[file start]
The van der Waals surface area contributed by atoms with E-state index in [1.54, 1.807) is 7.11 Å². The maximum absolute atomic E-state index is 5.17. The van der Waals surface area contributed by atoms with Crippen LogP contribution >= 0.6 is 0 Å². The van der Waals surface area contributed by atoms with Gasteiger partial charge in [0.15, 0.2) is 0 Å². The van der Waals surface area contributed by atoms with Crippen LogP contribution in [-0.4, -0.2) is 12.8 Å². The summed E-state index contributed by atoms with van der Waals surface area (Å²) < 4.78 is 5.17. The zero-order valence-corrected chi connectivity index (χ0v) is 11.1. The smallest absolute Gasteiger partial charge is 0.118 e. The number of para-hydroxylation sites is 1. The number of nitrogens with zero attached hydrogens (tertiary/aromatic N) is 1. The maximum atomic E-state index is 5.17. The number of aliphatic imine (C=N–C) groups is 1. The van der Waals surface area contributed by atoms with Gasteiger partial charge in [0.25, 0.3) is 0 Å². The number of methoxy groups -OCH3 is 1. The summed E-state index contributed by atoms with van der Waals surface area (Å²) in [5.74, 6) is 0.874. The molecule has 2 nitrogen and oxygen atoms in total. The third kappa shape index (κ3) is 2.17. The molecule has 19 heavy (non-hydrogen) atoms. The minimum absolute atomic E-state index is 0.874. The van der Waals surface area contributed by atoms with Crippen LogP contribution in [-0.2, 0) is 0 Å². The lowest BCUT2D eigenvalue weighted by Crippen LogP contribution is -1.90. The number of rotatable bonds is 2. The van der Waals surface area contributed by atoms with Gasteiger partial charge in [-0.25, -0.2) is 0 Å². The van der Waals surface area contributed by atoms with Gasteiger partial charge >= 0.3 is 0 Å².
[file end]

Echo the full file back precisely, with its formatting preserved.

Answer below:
The van der Waals surface area contributed by atoms with E-state index in [1.54, 1.807) is 7.11 Å². The maximum absolute atomic E-state index is 5.17. The van der Waals surface area contributed by atoms with Crippen LogP contribution >= 0.6 is 0 Å². The van der Waals surface area contributed by atoms with Gasteiger partial charge in [0.15, 0.2) is 0 Å². The van der Waals surface area contributed by atoms with Crippen LogP contribution in [-0.4, -0.2) is 12.8 Å². The summed E-state index contributed by atoms with van der Waals surface area (Å²) < 4.78 is 5.17. The zero-order valence-corrected chi connectivity index (χ0v) is 11.1. The smallest absolute Gasteiger partial charge is 0.118 e. The number of para-hydroxylation sites is 1. The number of nitrogens with zero attached hydrogens (tertiary/aromatic N) is 1. The maximum atomic E-state index is 5.17. The number of aliphatic imine (C=N–C) groups is 1. The van der Waals surface area contributed by atoms with Gasteiger partial charge in [0.25, 0.3) is 0 Å². The number of methoxy groups -OCH3 is 1. The summed E-state index contributed by atoms with van der Waals surface area (Å²) in [5.74, 6) is 0.874. The molecule has 2 nitrogen and oxygen atoms in total. The third kappa shape index (κ3) is 2.17. The molecule has 19 heavy (non-hydrogen) atoms. The minimum absolute atomic E-state index is 0.874. The van der Waals surface area contributed by atoms with Crippen LogP contribution in [-0.2, 0) is 0 Å². The lowest BCUT2D eigenvalue weighted by Crippen LogP contribution is -1.90. The number of rotatable bonds is 2. The van der Waals surface area contributed by atoms with Gasteiger partial charge in [-0.25, -0.2) is 0 Å². The van der Waals surface area contributed by atoms with Gasteiger partial charge >= 0.3 is 0 Å².